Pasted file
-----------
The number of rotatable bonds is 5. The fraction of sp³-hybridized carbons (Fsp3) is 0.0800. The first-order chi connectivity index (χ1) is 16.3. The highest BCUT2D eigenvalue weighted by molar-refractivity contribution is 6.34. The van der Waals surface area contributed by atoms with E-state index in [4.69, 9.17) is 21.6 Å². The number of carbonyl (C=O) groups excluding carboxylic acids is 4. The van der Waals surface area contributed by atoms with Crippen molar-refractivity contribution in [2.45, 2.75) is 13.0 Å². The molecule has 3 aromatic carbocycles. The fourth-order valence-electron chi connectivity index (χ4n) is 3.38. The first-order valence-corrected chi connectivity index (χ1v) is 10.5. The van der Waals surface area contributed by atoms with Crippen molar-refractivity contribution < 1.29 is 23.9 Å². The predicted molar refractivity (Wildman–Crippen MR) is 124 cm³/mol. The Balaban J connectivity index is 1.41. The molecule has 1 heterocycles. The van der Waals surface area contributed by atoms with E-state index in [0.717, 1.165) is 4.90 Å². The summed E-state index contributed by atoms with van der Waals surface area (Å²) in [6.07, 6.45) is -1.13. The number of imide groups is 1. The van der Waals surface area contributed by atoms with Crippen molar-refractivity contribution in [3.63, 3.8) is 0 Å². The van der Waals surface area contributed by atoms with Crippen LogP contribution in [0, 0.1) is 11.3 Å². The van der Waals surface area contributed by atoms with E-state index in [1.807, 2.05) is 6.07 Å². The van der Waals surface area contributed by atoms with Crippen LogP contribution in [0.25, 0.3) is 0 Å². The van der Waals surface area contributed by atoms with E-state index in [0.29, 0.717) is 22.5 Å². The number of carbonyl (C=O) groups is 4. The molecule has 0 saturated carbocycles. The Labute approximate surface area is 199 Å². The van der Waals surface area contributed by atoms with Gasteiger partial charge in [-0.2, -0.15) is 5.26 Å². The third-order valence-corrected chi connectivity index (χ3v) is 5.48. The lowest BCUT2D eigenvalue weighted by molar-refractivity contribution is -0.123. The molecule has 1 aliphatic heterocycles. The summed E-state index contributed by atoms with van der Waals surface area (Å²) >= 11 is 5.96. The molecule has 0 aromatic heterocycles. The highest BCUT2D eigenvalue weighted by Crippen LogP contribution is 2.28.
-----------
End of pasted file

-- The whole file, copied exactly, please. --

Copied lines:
The number of rotatable bonds is 5. The fraction of sp³-hybridized carbons (Fsp3) is 0.0800. The first-order chi connectivity index (χ1) is 16.3. The highest BCUT2D eigenvalue weighted by molar-refractivity contribution is 6.34. The van der Waals surface area contributed by atoms with E-state index in [4.69, 9.17) is 21.6 Å². The number of carbonyl (C=O) groups excluding carboxylic acids is 4. The van der Waals surface area contributed by atoms with Crippen molar-refractivity contribution in [2.45, 2.75) is 13.0 Å². The molecule has 3 aromatic carbocycles. The fourth-order valence-electron chi connectivity index (χ4n) is 3.38. The first-order valence-corrected chi connectivity index (χ1v) is 10.5. The van der Waals surface area contributed by atoms with Crippen molar-refractivity contribution < 1.29 is 23.9 Å². The predicted molar refractivity (Wildman–Crippen MR) is 124 cm³/mol. The Balaban J connectivity index is 1.41. The molecule has 1 heterocycles. The van der Waals surface area contributed by atoms with E-state index in [0.717, 1.165) is 4.90 Å². The summed E-state index contributed by atoms with van der Waals surface area (Å²) in [6.07, 6.45) is -1.13. The number of imide groups is 1. The van der Waals surface area contributed by atoms with Crippen molar-refractivity contribution in [3.63, 3.8) is 0 Å². The van der Waals surface area contributed by atoms with Crippen LogP contribution in [0, 0.1) is 11.3 Å². The van der Waals surface area contributed by atoms with E-state index in [1.807, 2.05) is 6.07 Å². The van der Waals surface area contributed by atoms with Crippen LogP contribution in [0.25, 0.3) is 0 Å². The van der Waals surface area contributed by atoms with E-state index in [0.29, 0.717) is 22.5 Å². The number of carbonyl (C=O) groups is 4. The molecule has 0 saturated carbocycles. The Labute approximate surface area is 199 Å². The van der Waals surface area contributed by atoms with Gasteiger partial charge in [-0.2, -0.15) is 5.26 Å². The third-order valence-corrected chi connectivity index (χ3v) is 5.48. The lowest BCUT2D eigenvalue weighted by molar-refractivity contribution is -0.123. The molecule has 1 aliphatic heterocycles. The summed E-state index contributed by atoms with van der Waals surface area (Å²) >= 11 is 5.96. The molecule has 0 aromatic heterocycles. The highest BCUT2D eigenvalue weighted by Crippen LogP contribution is 2.28.